A lot of people (owners and workers alike) are leaving the restaurant industry, and they’re probably never going to come back. They’re going to make the transition to landscaping or construction or tech or something else. I’ve been thinking about the restaurants where people really loved working. They still had to let people go: For some of our staff, given how much they cared about the business and how much it felt like a community, it felt like even more of a betrayal to be laid off. At every level, no matter what kind of employer, there’s this feeling of being bereft. We never thought this would happen at Mei Mei because I love my workplace and our team was so special, yet we still had to lay people off. There’s a huge sense of loss.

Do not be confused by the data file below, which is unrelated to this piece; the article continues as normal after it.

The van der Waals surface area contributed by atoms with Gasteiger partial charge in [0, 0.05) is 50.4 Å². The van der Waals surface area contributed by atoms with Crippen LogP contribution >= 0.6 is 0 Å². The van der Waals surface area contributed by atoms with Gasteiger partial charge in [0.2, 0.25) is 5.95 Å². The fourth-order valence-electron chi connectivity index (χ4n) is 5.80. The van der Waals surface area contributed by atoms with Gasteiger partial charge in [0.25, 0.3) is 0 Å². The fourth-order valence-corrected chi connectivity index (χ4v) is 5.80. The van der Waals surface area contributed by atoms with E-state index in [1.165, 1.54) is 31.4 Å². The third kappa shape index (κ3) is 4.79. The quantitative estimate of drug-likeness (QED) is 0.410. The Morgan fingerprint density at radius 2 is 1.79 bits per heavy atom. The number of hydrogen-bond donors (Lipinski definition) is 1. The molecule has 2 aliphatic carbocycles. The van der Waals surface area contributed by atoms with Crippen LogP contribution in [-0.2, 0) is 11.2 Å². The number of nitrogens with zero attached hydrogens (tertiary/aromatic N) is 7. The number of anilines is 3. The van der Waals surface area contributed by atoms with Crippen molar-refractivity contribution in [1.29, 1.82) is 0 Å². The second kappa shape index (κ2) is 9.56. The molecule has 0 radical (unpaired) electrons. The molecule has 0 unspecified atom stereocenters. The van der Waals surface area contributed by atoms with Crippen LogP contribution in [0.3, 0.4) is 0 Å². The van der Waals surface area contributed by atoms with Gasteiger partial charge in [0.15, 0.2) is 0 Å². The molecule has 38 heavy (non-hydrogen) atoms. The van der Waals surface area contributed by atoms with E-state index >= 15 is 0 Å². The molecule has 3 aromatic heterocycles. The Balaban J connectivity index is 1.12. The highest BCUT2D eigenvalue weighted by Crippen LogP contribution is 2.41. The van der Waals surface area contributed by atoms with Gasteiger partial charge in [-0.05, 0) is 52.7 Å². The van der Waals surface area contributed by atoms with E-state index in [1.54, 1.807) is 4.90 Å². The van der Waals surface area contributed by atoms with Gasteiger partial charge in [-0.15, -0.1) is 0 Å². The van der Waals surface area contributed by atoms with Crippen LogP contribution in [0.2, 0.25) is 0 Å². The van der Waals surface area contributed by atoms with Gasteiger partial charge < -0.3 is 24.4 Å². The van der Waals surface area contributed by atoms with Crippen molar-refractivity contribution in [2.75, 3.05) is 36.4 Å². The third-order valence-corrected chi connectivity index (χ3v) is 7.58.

I want the restaurant community to create restorative work environments where everyone feels heard and like they can contribute. The opposite of a restorative atmosphere is one that denies everyone the option or the opportunity to get on the same page or hear each other out, and I think that’s where we are. No one runs a restaurant with a mindset of having to deal with a closure, so we’ve had to adopt new models of doing things. Mei Mei has been engaged in a couple of different mutual aid projects because I think we’re all realizing we have to take care of one another. That’s something historically marginalized groups have always known how to do. Some of us are learning it for the first time. All of this is of course predicated on the fact that the government isn’t taking care of us and that’s why we need these systems.